Diesel Performance Tuning
How do we increase the performance of a diesel car engine?
The main difference between diesel and petrol engines is the means by which the fuel/air mixture is introduced into the cylinder and then ignited. In the petrol engine, the fuel is mixed with the incoming air before it enters the cylinder, and the mixture is then ignited at the appropriate moment by a spark plug. At all conditions except full-throttle, the throttle butterfly restricts the airflow, and cylinder filling is incomplete. In the diesel engine, air alone is drawn into the cylinder and then compressed. Because of the diesel's high compression ratio (typically 20:1), the air gets very hot when compressed - up to 750°C (1 382°F). As the piston approaches the end of the compression stroke, fuel is injected into the combustion chamber under very high pressure, in the form of a finely-atomized spray. The temperature of the air is high enough to ignite the injected diesel fuel as it mixes with the air. The mixture then burns and provides the energy which drives the piston downwards on the combustion (power) stroke.
In a petrol engine we always need to inject extra energy to start the combustion cycle which is in the form of a spark. A petrol engine is not only fuel but also air regulated to make sure that the mixture is always 1 to 1 to keep it explosive. If we didn't regulate the amount of air in a petrol engine the overflow of air related to the fuel would not allow the mixture to be explosive any more. This also explains why a diesel engine in partial engine load needs less fuel, because the compression of the engine is not influenced by a throttle body.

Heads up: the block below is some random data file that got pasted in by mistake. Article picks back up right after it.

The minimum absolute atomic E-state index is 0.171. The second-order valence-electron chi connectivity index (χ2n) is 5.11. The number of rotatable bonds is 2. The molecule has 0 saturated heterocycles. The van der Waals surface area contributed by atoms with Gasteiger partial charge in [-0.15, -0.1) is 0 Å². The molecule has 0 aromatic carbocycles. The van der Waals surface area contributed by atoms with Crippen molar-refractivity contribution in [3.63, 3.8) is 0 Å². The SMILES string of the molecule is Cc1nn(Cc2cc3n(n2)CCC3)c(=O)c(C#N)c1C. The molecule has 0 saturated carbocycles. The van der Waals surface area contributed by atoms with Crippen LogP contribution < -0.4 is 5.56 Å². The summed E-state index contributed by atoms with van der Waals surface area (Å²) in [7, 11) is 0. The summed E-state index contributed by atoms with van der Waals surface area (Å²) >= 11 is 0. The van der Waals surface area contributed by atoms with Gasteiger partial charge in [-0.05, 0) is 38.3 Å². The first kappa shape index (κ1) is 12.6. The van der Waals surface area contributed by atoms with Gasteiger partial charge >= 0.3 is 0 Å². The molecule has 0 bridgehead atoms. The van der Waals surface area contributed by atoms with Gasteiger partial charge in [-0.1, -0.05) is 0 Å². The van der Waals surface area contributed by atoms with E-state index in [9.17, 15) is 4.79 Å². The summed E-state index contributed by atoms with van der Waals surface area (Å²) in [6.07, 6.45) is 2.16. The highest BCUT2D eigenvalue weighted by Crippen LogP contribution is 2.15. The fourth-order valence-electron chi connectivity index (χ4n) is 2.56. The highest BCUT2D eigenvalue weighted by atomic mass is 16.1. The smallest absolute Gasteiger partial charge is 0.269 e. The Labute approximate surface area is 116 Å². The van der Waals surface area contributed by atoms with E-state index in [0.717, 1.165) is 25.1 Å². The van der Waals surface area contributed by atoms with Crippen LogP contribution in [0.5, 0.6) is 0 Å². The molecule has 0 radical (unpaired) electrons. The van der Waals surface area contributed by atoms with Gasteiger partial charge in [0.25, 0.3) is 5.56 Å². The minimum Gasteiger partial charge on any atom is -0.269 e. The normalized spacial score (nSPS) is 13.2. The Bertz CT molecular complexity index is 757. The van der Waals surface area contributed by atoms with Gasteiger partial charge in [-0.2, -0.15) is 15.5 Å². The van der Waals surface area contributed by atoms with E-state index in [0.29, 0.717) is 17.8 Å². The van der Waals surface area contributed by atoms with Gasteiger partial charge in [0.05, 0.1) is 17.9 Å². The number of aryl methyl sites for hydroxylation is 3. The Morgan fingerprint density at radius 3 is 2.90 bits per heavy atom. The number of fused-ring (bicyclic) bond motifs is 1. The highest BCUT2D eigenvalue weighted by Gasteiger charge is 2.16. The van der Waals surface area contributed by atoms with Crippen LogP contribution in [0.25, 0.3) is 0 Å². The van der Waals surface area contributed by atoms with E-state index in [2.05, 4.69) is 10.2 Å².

In a diesel engine we don't have this problem because the air temperature and pressure are always higher (compression) which allow the diesel to self-combust. With a petrol engine you decrease the end compression in part engine load caused by the throttle body and this will decrease the compression and the efficiency of the engine.
Only the amount of injected diesel will regulate the power-output of a diesel engine. When the engine runs in low engine-load there is always a remainder of air (oxygen) that is not used for the combustion. Also when the engine is running on full load there is still a big remainder of air that is not used for combustion. Depending on the engine manufacturer this remainder is anywhere from 20% up to an astonishing 50%! When we inject extra diesel under these conditions we create extra engine power almost 1 to 1 related to the extra amount of diesel we have injected. So by regulating extra diesel we regulate extra power. The engine manufacturer keeps this remainder of air to guarantee that the engine always will run within the stated emissions and fuel consumption (MPG). Also when the car is used in countries that have ambient temperatures above 40 degrees Celsius and poor fuel quality it will still maintain its emissions level. In Europe we have very good fuel quality and almost no ambient temperatures above 40 degrees Celsius. By injecting extra diesel to "tune" the car it is possible to increase power without creating a negative outcome related to emissions (smoke).